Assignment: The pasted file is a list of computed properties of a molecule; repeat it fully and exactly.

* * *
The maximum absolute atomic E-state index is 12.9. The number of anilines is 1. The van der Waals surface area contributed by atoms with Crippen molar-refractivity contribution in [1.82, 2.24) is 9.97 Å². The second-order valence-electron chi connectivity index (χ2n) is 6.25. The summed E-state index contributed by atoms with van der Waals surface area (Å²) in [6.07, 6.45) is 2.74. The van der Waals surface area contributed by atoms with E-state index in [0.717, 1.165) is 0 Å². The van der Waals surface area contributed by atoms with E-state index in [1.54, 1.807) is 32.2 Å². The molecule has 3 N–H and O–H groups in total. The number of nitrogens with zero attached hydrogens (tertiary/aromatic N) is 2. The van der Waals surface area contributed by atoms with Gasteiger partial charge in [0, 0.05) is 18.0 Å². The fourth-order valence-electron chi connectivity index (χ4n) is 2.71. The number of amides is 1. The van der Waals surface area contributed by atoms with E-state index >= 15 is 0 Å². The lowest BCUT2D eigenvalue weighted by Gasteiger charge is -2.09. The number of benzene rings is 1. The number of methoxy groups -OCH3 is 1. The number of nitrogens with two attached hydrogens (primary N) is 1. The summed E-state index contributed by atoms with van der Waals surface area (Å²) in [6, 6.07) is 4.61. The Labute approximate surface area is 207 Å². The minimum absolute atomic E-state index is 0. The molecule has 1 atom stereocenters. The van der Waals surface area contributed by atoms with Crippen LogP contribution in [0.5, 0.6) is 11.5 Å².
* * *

The maximum absolute atomic E-state index is 12.9. The number of anilines is 1. The van der Waals surface area contributed by atoms with Crippen molar-refractivity contribution in [1.82, 2.24) is 9.97 Å². The second-order valence-electron chi connectivity index (χ2n) is 6.25. The summed E-state index contributed by atoms with van der Waals surface area (Å²) in [6.07, 6.45) is 2.74. The van der Waals surface area contributed by atoms with E-state index in [0.717, 1.165) is 0 Å². The van der Waals surface area contributed by atoms with E-state index in [1.54, 1.807) is 32.2 Å². The molecule has 3 N–H and O–H groups in total. The number of nitrogens with zero attached hydrogens (tertiary/aromatic N) is 2. The van der Waals surface area contributed by atoms with Gasteiger partial charge in [0, 0.05) is 18.0 Å². The fourth-order valence-electron chi connectivity index (χ4n) is 2.71. The number of amides is 1. The van der Waals surface area contributed by atoms with E-state index >= 15 is 0 Å². The lowest BCUT2D eigenvalue weighted by Gasteiger charge is -2.09. The number of benzene rings is 1. The number of methoxy groups -OCH3 is 1. The number of nitrogens with two attached hydrogens (primary N) is 1. The summed E-state index contributed by atoms with van der Waals surface area (Å²) in [6, 6.07) is 4.61. The Labute approximate surface area is 207 Å². The minimum absolute atomic E-state index is 0. The molecule has 1 atom stereocenters. The van der Waals surface area contributed by atoms with Crippen LogP contribution in [0.5, 0.6) is 11.5 Å².